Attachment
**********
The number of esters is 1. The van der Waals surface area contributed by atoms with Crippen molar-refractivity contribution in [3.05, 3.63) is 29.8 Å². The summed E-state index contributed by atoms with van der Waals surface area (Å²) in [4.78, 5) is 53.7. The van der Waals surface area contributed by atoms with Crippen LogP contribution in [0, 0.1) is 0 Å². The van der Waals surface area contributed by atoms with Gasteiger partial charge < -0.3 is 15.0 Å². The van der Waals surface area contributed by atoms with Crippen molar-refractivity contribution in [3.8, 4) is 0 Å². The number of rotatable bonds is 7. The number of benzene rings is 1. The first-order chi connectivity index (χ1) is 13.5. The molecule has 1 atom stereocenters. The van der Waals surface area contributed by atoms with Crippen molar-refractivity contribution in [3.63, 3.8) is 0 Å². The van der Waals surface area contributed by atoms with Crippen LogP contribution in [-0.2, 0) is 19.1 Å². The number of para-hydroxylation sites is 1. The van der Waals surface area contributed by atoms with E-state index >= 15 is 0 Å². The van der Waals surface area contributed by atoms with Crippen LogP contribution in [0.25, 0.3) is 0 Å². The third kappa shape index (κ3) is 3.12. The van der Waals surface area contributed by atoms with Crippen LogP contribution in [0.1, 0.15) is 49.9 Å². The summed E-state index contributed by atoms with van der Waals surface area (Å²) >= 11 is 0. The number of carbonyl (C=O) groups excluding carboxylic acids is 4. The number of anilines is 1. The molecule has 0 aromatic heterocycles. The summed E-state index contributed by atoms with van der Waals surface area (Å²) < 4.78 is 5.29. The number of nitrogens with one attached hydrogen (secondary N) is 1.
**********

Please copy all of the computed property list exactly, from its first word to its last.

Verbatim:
The number of esters is 1. The van der Waals surface area contributed by atoms with Crippen molar-refractivity contribution in [3.05, 3.63) is 29.8 Å². The summed E-state index contributed by atoms with van der Waals surface area (Å²) in [4.78, 5) is 53.7. The van der Waals surface area contributed by atoms with Crippen LogP contribution in [0, 0.1) is 0 Å². The van der Waals surface area contributed by atoms with Gasteiger partial charge < -0.3 is 15.0 Å². The van der Waals surface area contributed by atoms with Crippen molar-refractivity contribution in [3.8, 4) is 0 Å². The number of rotatable bonds is 7. The number of benzene rings is 1. The first-order chi connectivity index (χ1) is 13.5. The molecule has 1 atom stereocenters. The van der Waals surface area contributed by atoms with Crippen molar-refractivity contribution in [3.63, 3.8) is 0 Å². The van der Waals surface area contributed by atoms with Crippen LogP contribution in [-0.2, 0) is 19.1 Å². The number of para-hydroxylation sites is 1. The van der Waals surface area contributed by atoms with E-state index >= 15 is 0 Å². The van der Waals surface area contributed by atoms with Crippen LogP contribution in [0.25, 0.3) is 0 Å². The third kappa shape index (κ3) is 3.12. The van der Waals surface area contributed by atoms with Crippen LogP contribution in [0.1, 0.15) is 49.9 Å². The summed E-state index contributed by atoms with van der Waals surface area (Å²) >= 11 is 0. The number of carbonyl (C=O) groups excluding carboxylic acids is 4. The number of anilines is 1. The molecule has 0 aromatic heterocycles. The summed E-state index contributed by atoms with van der Waals surface area (Å²) < 4.78 is 5.29. The number of nitrogens with one attached hydrogen (secondary N) is 1.